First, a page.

Well, these particular screws hold the bottom of the cover of the recoil starter in place.  If they should fail it would only cause the pull cord to slip, not flying bits of metal or anything.

Has anyone tried Loc-Tite on screws in plastic?

The Internet says no to Loc-Tite, but yes to super glue.
« Last Edit: October 24, 2018, 08:58:52 PM by The Latinist »
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Offline brilligtove

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Re: The DIY Repair Thread
« Reply #130 on: October 25, 2018, 10:25:05 AM »
Well, these particular screws hold the bottom of the cover of the recoil starter in place.  If they should fail it would only cause the pull cord to slip, not flying bits of metal or anything.

Has anyone tried Loc-Tite on screws in plastic?

The Internet says no to Loc-Tite, but yes to super glue.

I was just going to ask if superglue was an option. :)
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Offline superdave

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Re: The DIY Repair Thread
« Reply #131 on: October 25, 2018, 02:54:15 PM »
I used this to fix something on a computer I didn't have admin access to. 
https://us.informatiweb.net/tutorials/it/1-articles/60--hiren-boot-cd-mini-windows-xp.html  I was quite proud of that. 
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Offline brilligtove

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Re: The DIY Repair Thread
« Reply #132 on: October 27, 2018, 10:50:48 PM »
I had the rivet on a set of tongs blow out. Got a 1/8" bolt and nut from the hardware store to replace it. It worked, but the nut was all slippy all the time. A drop of superglue locked that nut up tight. CLACK CLACK CLACK!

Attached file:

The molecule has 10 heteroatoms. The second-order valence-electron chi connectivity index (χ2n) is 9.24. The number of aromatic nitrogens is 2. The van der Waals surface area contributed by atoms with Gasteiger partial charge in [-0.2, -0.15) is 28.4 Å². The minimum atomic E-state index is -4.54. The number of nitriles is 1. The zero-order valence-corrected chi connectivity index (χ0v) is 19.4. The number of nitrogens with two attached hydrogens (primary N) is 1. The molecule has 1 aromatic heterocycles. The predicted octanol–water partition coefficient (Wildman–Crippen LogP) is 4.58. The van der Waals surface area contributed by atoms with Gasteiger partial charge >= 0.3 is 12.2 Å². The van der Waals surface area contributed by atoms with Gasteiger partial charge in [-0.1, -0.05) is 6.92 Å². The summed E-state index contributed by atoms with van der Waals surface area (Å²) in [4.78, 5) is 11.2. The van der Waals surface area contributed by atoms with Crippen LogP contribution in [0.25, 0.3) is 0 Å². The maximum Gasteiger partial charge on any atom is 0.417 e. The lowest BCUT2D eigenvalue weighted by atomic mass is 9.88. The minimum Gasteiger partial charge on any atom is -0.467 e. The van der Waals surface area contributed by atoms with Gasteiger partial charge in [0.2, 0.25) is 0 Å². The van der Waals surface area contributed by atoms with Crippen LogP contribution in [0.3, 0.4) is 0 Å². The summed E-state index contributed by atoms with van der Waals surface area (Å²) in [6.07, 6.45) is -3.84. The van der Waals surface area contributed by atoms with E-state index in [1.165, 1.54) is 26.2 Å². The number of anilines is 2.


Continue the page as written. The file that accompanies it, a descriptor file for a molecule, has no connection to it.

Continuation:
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Re: The DIY Repair Thread
« Reply #133 on: December 06, 2018, 05:47:05 PM »
I have a question
One of my bathrooms is fairly small so having only one pair of outlet is not an issue
I also have a larger bathroom as well and it only have a pair of outlets as well.
Is that normal for larger bathrooms?
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Offline The Latinist

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Re: The DIY Repair Thread
« Reply #134 on: December 06, 2018, 08:09:58 PM »
I have a question
One of my bathrooms is fairly small so having only one pair of outlet is not an issue
I also have a larger bathroom as well and it only have a pair of outlets as well.
Is that normal for larger bathrooms?

I think that in the past this was very normal; bathrooms were not really a hub for technology or small appliances.  But that’s been changing, and If I we’re building a new house I’d want to make sure there were several outlets in each bathroom.
I would like to propose...that...it is undesirable to believe in a proposition when there is no ground whatever for supposing it true. — Bertrand Russell